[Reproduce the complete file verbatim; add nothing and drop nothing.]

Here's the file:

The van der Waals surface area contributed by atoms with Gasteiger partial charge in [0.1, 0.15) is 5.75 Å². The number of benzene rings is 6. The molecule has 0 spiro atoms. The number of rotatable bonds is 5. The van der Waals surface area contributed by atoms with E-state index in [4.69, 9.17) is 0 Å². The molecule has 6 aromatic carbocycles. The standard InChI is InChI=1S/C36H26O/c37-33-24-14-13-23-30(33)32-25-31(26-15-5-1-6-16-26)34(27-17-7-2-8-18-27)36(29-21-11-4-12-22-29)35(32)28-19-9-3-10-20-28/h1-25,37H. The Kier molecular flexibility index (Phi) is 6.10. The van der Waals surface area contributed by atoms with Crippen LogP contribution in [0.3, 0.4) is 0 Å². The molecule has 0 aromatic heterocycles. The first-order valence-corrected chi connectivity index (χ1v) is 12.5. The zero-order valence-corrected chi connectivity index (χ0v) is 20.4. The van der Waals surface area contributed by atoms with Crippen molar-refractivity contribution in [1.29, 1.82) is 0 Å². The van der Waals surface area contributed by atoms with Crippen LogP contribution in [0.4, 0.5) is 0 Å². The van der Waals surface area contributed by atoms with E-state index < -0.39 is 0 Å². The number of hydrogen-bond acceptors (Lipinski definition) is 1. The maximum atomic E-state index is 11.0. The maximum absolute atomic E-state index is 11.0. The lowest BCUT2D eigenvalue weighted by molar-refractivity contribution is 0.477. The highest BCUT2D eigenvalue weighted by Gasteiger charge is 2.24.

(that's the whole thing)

The van der Waals surface area contributed by atoms with Gasteiger partial charge in [0.1, 0.15) is 5.75 Å². The number of benzene rings is 6. The molecule has 0 spiro atoms. The number of rotatable bonds is 5. The van der Waals surface area contributed by atoms with E-state index in [4.69, 9.17) is 0 Å². The molecule has 6 aromatic carbocycles. The standard InChI is InChI=1S/C36H26O/c37-33-24-14-13-23-30(33)32-25-31(26-15-5-1-6-16-26)34(27-17-7-2-8-18-27)36(29-21-11-4-12-22-29)35(32)28-19-9-3-10-20-28/h1-25,37H. The Kier molecular flexibility index (Phi) is 6.10. The van der Waals surface area contributed by atoms with Crippen LogP contribution in [0.3, 0.4) is 0 Å². The molecule has 0 aromatic heterocycles. The first-order valence-corrected chi connectivity index (χ1v) is 12.5. The zero-order valence-corrected chi connectivity index (χ0v) is 20.4. The van der Waals surface area contributed by atoms with Crippen molar-refractivity contribution in [1.29, 1.82) is 0 Å². The van der Waals surface area contributed by atoms with Crippen LogP contribution in [0.4, 0.5) is 0 Å². The van der Waals surface area contributed by atoms with E-state index < -0.39 is 0 Å². The number of hydrogen-bond acceptors (Lipinski definition) is 1. The maximum atomic E-state index is 11.0. The maximum absolute atomic E-state index is 11.0. The lowest BCUT2D eigenvalue weighted by molar-refractivity contribution is 0.477. The highest BCUT2D eigenvalue weighted by Gasteiger charge is 2.24.